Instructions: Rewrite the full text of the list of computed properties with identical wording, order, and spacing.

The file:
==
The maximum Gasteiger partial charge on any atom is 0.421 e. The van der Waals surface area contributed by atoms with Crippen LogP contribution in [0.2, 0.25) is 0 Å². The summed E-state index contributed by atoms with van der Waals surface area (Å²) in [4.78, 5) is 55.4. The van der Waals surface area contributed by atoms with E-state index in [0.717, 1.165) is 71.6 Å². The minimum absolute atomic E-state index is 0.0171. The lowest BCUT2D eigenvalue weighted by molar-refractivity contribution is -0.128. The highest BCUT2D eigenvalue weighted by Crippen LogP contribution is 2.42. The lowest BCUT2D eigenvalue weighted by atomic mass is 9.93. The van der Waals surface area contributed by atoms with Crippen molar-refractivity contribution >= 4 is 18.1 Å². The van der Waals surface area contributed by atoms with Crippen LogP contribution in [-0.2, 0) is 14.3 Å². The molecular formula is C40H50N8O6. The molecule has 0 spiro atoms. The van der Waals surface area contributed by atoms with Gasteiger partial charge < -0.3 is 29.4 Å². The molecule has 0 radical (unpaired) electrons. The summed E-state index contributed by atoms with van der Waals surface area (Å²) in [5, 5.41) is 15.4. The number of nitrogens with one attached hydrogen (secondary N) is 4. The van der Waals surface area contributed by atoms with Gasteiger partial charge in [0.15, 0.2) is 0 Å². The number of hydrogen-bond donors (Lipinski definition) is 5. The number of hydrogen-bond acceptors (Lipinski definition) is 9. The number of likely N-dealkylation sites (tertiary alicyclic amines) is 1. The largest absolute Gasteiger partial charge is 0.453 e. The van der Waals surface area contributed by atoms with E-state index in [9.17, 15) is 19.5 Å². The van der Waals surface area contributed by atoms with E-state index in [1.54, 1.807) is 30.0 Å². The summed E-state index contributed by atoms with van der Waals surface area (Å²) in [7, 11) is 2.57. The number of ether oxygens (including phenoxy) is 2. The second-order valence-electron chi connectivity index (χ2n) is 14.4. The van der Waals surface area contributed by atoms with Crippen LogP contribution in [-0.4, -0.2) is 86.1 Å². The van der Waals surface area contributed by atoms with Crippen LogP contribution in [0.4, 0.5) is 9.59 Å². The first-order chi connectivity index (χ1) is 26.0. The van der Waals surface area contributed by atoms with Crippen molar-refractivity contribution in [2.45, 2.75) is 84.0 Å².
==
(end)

The maximum Gasteiger partial charge on any atom is 0.421 e. The van der Waals surface area contributed by atoms with Crippen LogP contribution in [0.2, 0.25) is 0 Å². The summed E-state index contributed by atoms with van der Waals surface area (Å²) in [4.78, 5) is 55.4. The van der Waals surface area contributed by atoms with E-state index in [0.717, 1.165) is 71.6 Å². The minimum absolute atomic E-state index is 0.0171. The lowest BCUT2D eigenvalue weighted by molar-refractivity contribution is -0.128. The highest BCUT2D eigenvalue weighted by Crippen LogP contribution is 2.42. The lowest BCUT2D eigenvalue weighted by atomic mass is 9.93. The van der Waals surface area contributed by atoms with Crippen molar-refractivity contribution >= 4 is 18.1 Å². The van der Waals surface area contributed by atoms with Crippen LogP contribution in [-0.2, 0) is 14.3 Å². The molecular formula is C40H50N8O6. The molecule has 0 spiro atoms. The van der Waals surface area contributed by atoms with Gasteiger partial charge < -0.3 is 29.4 Å². The molecule has 0 radical (unpaired) electrons. The summed E-state index contributed by atoms with van der Waals surface area (Å²) in [5, 5.41) is 15.4. The number of nitrogens with one attached hydrogen (secondary N) is 4. The van der Waals surface area contributed by atoms with Gasteiger partial charge in [0.15, 0.2) is 0 Å². The number of hydrogen-bond donors (Lipinski definition) is 5. The number of hydrogen-bond acceptors (Lipinski definition) is 9. The number of likely N-dealkylation sites (tertiary alicyclic amines) is 1. The largest absolute Gasteiger partial charge is 0.453 e. The van der Waals surface area contributed by atoms with E-state index in [9.17, 15) is 19.5 Å². The van der Waals surface area contributed by atoms with E-state index in [1.54, 1.807) is 30.0 Å². The summed E-state index contributed by atoms with van der Waals surface area (Å²) in [7, 11) is 2.57. The number of ether oxygens (including phenoxy) is 2. The second-order valence-electron chi connectivity index (χ2n) is 14.4. The van der Waals surface area contributed by atoms with Crippen LogP contribution in [-0.4, -0.2) is 86.1 Å². The van der Waals surface area contributed by atoms with Crippen LogP contribution in [0.4, 0.5) is 9.59 Å². The first-order chi connectivity index (χ1) is 26.0. The van der Waals surface area contributed by atoms with Crippen molar-refractivity contribution in [2.45, 2.75) is 84.0 Å².